Foster Care, Reunification, and Adoption
This chapter examines foster care, family reunification, and adoption. Foster care is an extreme intervention for maltreated children who cannot remain safely at home. During placement, a child welfare professional coordinates services with the goal of reunifying the family. If this goal cannot be achieved in a specified period (eighteen months in most states, but twelve months in California), the Adoption Assistance and Child Welfare Act of 1980 mandates the implementation of an alternative permanent plan — specifically adoption, guardianship, or long-term foster care. Foster care performance indicators are discussed. A summary of key findings and recommendations regarding foster care, reunification, and adoption is presented at the end of the chapter.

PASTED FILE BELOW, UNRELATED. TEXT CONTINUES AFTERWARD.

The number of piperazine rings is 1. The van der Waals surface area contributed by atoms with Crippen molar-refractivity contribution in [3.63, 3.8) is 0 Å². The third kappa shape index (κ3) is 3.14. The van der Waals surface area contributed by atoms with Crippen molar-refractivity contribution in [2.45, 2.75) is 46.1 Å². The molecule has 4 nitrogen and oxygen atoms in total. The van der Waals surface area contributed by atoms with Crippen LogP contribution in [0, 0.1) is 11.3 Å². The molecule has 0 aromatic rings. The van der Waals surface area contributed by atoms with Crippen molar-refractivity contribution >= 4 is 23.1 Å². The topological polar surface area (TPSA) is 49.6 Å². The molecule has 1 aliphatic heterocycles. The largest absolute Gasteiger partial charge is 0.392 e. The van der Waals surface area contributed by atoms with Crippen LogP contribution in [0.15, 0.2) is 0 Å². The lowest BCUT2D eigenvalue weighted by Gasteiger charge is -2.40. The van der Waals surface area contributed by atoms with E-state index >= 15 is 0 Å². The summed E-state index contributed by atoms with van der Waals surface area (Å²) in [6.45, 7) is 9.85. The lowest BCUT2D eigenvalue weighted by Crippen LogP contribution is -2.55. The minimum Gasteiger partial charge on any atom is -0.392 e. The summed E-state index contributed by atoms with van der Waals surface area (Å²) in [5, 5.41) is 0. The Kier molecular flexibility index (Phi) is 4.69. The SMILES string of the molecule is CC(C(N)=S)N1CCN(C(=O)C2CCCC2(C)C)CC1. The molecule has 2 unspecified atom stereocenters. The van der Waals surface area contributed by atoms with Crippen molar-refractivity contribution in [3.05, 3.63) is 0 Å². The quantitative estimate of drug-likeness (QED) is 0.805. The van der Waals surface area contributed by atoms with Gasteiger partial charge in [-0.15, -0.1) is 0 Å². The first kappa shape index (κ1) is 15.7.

Oxford Scholarship Online requires a subscription or purchase to access the full text of books within the service. Public users can however freely search the site and view the abstracts and keywords for each book and chapter.
If you think you should have access to this title, please contact your librarian.